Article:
Europe has ramped up imports of Russian diesel as the EU struggles to wean off the country’s energy supplies

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Europe’s imports of Russian-sourced diesel spiked 13% last month as the continent struggled to wean itself off Moscow’s fuel in response to the war in Ukraine.

Russian-sourced diesel to Europe outpaced non-Russian-sourced diesel by nearly 200,000 barrels a day, according to a report published Tuesday from Vortexa, which tracks energy commodities. Overall, Europe’s imports of Russian diesel increased a staggering 23% from July 2021.

The uptick in Europe’s appetite for Russian diesel underscores the complexity of choking Moscow’s energy flows as its war in Ukraine rages on. The European Union pledged earlier this year to be 90% rid of Russian crude imports by the end of 2022 but has since struggled with skyrocketing prices and production constraints on alternative sources.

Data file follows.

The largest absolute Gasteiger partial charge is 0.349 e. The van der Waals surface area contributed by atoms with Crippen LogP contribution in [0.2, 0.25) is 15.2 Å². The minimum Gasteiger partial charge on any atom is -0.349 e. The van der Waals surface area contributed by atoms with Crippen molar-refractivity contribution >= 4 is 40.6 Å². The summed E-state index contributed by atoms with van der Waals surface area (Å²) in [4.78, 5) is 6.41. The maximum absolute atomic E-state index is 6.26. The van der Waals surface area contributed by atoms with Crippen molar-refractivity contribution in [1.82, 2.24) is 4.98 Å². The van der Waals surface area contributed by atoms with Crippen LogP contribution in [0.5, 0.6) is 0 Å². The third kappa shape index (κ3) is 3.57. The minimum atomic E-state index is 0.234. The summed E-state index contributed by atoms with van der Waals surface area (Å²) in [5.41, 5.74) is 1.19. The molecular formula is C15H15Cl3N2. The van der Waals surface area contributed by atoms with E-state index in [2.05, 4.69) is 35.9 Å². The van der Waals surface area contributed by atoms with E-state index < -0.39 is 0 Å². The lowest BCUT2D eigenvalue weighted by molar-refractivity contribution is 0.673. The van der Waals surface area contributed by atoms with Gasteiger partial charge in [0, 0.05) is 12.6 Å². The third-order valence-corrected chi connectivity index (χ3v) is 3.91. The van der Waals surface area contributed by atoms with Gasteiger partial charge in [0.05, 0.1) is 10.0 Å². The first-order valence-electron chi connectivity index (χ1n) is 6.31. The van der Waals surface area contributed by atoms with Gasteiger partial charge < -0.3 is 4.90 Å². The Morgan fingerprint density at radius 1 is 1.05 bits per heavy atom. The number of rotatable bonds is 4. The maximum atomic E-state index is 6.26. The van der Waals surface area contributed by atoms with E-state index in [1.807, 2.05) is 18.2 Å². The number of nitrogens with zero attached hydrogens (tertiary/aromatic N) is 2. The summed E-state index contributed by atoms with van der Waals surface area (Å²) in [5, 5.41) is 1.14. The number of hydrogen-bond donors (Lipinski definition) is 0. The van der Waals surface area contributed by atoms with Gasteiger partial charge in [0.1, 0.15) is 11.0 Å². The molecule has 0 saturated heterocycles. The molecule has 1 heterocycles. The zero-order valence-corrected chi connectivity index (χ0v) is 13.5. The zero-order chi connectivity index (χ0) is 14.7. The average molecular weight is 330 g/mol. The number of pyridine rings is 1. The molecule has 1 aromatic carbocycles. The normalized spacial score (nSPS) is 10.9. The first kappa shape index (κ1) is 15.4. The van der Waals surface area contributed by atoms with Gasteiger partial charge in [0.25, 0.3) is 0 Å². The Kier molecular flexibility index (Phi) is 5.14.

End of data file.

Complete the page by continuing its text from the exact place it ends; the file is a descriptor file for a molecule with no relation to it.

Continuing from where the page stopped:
Because of the rising diesel prices, as well as refineries struggling to keep pace with demand, “it appears questionable whether Europeans will manage to carry through on the announced diesel import ban fully” Vortexa’s chief economist, David Welch, said.

Europe’s supply of diesel comes from the transformation of crude into fuel at European refineries. The continent is struggling to keep pace because of cuts to refining capacity made during the height of the COVID-19 pandemic, when travel plummeted. Europe is simultaneously racing to shore up energy stores ahead of winter amid concerns of a full Russian shutoff, while condemning the Kremlin for its invasion of Ukraine.

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